Memorable Manitobans: Joseph Nattaway [Laughing Joe] (c1845-1899)
A famed character to the early residents of Winnipeg, he was partly known by his characteristic crooked arm and limp. As a youth, he lived with his family in East Kildonan and performed chores in the Matheson household where he struck up a friendship with the future Archbishop.  This friendship was later renewed when Nattaway served time at the Manitoba penitentiary where the Archbishop Matheson was acting as chaplain. He also discovered a rather unusual talent during his time there. Following his release from prison, he began entertaining people with fits of laughter for five-cent or ten-cent pieces. According to one observer, “Joe laughed in a loud hysterical way and could be heard at a distance of several blocks.”  Others compared his laugh to a mule and described it as an “unearthly” sound “which made one’s blood run cold.”  Once identified as the “city’s chief tourist attraction,” he was especially popular among easterners who hoped to catch a glimpse of nearby “Indians” on their voyages out west.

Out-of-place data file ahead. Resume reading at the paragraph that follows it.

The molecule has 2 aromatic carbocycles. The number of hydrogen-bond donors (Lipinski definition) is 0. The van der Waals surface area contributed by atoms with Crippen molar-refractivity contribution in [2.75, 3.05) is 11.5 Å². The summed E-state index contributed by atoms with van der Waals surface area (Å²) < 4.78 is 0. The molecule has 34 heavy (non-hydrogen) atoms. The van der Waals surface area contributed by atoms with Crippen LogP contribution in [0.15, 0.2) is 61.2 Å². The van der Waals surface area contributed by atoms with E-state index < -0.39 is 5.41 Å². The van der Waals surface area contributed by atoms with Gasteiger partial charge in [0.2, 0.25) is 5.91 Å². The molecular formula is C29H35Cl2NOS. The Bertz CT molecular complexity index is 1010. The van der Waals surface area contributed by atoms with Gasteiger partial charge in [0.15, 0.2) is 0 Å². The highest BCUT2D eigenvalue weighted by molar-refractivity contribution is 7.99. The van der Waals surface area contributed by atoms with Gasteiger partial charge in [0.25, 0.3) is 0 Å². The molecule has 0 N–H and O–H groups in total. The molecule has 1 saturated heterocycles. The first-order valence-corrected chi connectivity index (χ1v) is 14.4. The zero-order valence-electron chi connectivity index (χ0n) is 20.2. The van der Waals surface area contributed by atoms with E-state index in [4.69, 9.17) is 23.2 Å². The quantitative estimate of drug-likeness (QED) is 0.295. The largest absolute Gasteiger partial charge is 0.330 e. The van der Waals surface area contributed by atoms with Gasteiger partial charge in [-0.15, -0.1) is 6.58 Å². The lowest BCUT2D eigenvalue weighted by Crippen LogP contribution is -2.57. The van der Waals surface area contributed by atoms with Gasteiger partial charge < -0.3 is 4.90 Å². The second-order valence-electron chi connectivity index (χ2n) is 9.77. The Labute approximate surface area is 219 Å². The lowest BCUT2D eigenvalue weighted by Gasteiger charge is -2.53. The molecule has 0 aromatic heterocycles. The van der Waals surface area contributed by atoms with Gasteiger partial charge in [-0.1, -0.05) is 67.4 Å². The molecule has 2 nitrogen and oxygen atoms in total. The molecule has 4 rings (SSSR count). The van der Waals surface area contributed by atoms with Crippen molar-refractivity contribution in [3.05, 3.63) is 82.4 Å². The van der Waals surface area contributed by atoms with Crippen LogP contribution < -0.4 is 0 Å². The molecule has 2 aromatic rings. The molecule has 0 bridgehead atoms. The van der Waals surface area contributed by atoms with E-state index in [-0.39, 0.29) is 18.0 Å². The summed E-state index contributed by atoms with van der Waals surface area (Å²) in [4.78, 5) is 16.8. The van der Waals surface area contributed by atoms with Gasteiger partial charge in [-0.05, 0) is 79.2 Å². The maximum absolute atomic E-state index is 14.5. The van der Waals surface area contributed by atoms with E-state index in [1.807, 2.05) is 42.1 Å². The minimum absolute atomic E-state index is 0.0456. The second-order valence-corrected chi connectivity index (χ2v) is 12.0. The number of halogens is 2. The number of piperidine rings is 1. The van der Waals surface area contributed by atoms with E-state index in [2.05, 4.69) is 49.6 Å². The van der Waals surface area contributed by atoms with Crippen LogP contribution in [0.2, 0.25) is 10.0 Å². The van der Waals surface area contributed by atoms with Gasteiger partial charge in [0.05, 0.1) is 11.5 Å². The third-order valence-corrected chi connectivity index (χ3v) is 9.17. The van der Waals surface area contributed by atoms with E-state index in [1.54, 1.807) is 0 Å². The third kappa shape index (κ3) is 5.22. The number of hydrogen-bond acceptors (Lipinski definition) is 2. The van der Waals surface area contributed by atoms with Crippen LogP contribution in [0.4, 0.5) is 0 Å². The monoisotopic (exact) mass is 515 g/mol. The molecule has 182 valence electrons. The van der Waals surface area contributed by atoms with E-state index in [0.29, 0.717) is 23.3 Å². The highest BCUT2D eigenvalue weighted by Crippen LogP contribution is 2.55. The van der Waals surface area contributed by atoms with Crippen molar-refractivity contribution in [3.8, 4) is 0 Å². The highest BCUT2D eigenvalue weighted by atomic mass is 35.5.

He was married to an unknown Aboriginal woman at St. Andrew’s Church in July 1896.  On 26 May 1899, he died at St. Boniface Hospital at the age of 54 and was supposedly buried in the neighbourhood.  Reporting on his death, the Morning Telegram said, “The small boys of Winnipeg will never again have a chance to hear ‘Laughing Joe.’ The police will never again have to scatter the crowds collected about this well-known street comedian. ‘Laughing Joe’ has passed forever over to the laughless silence of the unknown.” 
1. “Even Archbishop learns lesson from Indians on reverence for Sabbath,” Winnipeg Free Press, 26 May 1936, page 4.
2. “When Winnipeg was younger,” plain tales from the eighties by Archie Donaldson as told to A. V. Thomas” Winnipeg Evening Tribune, 20 April 1940, page 5.
3. “Unearthly laughter Joe made blood run cold,” Winnipeg Free Press, 1 June 1949. [Manitoba Legislative Library, Biographical Scrapbook B10, page 108]. For a comparison to a mule see Sam Street, “Old-timer’s answer to housing woes,” Winnipeg Free Press, 12 May 1949. [Manitoba Legislative Library, Biographical Scrapbook B10, page 100].
This page was prepared by Sarah Ramsden.
Page revised: 17 August 2010
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